Modifications to standard ALS guidelines include considering the need for early tracheal intubation. The peak airway pressures recorded during ventilation of patients with severe asthma (mean 67.8 ± 11.1 cmH2O in 12 patients) are significantly higher than the normal lower oesophageal sphincter pressure (approximately 20 cmH2O). 690 There is a significant risk of gastric inflation and hypoventilation of the lungs when attempting to ventilate a severe asthmatic without a tracheal tube. During cardiac arrest this risk is even higher, because the lower oesophageal sphincter pressure is substantially less than normal. 691

Respiratory rates of 8–10 breaths per minute and a tidal volume required for a normal chest rise during CPR should minimise dynamic hyperinflation of the lungs (air trapping). Tidal volume depends on inspiratory time and inspiratory flow. Lung emptying depends on expiratory time and expiratory flow. In mechanically ventilated severe asthmatics, increasing the expiratory time (achieved by reducing the respiratory rate) provides only moderate gains in terms of reduced gas trapping when a minute volume of less than 10 L min−1 is used. 690

Some case reports have reported ROSC in patients with air trapping when the tracheal tube was disconnected.692, 693, 694, 695, and 696 If dynamic hyperinflation of the lungs is suspected during CPR, compression of the chest while disconnecting tracheal tube may relieve air trapping. Although this procedure is supported by limited evidence, it is unlikely to be harmful in an otherwise desperate situation.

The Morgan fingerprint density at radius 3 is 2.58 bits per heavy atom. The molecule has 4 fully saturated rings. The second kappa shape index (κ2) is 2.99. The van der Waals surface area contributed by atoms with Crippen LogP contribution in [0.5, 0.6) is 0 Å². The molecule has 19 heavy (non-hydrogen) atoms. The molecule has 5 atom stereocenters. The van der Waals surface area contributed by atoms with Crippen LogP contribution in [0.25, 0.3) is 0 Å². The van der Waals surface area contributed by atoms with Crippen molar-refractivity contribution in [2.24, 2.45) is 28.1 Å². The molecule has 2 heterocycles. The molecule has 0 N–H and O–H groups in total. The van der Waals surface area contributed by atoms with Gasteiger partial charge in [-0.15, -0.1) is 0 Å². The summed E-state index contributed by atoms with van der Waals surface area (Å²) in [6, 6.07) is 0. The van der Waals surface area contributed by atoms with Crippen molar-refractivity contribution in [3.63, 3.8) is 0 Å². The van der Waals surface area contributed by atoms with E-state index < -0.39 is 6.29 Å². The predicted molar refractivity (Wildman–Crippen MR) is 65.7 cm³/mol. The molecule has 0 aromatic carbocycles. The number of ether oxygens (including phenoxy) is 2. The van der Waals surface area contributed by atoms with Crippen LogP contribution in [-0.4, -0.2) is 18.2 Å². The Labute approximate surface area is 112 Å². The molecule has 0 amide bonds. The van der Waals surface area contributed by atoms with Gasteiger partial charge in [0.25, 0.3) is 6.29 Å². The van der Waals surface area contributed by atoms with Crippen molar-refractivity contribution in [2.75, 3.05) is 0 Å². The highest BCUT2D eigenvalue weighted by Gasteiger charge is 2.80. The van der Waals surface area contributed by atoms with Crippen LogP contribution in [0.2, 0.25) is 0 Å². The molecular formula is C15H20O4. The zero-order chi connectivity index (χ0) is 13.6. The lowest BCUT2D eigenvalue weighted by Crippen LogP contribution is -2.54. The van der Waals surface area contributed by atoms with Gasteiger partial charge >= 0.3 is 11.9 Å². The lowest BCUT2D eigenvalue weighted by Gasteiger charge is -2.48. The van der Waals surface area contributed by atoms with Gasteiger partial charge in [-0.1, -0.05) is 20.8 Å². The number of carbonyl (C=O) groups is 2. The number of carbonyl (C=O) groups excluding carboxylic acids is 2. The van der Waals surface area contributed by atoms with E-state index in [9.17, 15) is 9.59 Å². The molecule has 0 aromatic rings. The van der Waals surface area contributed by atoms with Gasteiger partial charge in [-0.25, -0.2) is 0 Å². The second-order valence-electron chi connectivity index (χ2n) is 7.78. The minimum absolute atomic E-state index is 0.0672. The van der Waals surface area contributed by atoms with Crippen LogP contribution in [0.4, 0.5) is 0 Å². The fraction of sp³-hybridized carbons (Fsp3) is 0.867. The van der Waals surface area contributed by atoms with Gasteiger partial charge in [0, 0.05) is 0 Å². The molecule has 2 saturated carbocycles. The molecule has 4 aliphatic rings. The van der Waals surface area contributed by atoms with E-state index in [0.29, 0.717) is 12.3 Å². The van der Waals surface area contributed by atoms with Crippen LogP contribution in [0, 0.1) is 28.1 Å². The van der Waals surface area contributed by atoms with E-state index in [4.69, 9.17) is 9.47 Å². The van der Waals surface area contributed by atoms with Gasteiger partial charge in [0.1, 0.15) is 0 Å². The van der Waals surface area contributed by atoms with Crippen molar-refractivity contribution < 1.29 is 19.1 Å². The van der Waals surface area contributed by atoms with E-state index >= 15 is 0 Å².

Dynamic hyperinflation increases transthoracic impedance, 697 but modern impedance-compensated biphasic defibrillation waveforms are no less effective in patients with a higher impedance. As with standard ALS defibrillation protocols, consider increasing defibrillation energy if the first shock is unsuccessful and a manual defibrillator is available.

There is no good evidence for the use of open-chest cardiac compressions in patients with asthma-associated cardiac arrest. Working through the four Hs and four Ts will identify potentially reversible causes of asthma-related cardiac arrest. Tension pneumothorax can be difficult to diagnose in cardiac arrest; it may be indicated by unilateral expansion of the chest wall, shifting of the trachea and subcutaneous emphysema. Pleural ultrasound in skilled hands is faster and more sensitive than chest X-ray for the detection of pneumothorax. 698 If a pneumothorax is suspected, perform needle decompression using a large gauge cannula and being careful to avoid direct puncture of the lung. Any attempt at needle decompression should be followed by insertion of a chest tube. Always consider bilateral pneumothoraces in asthma-related cardiac arrest (see tension pneumothorax).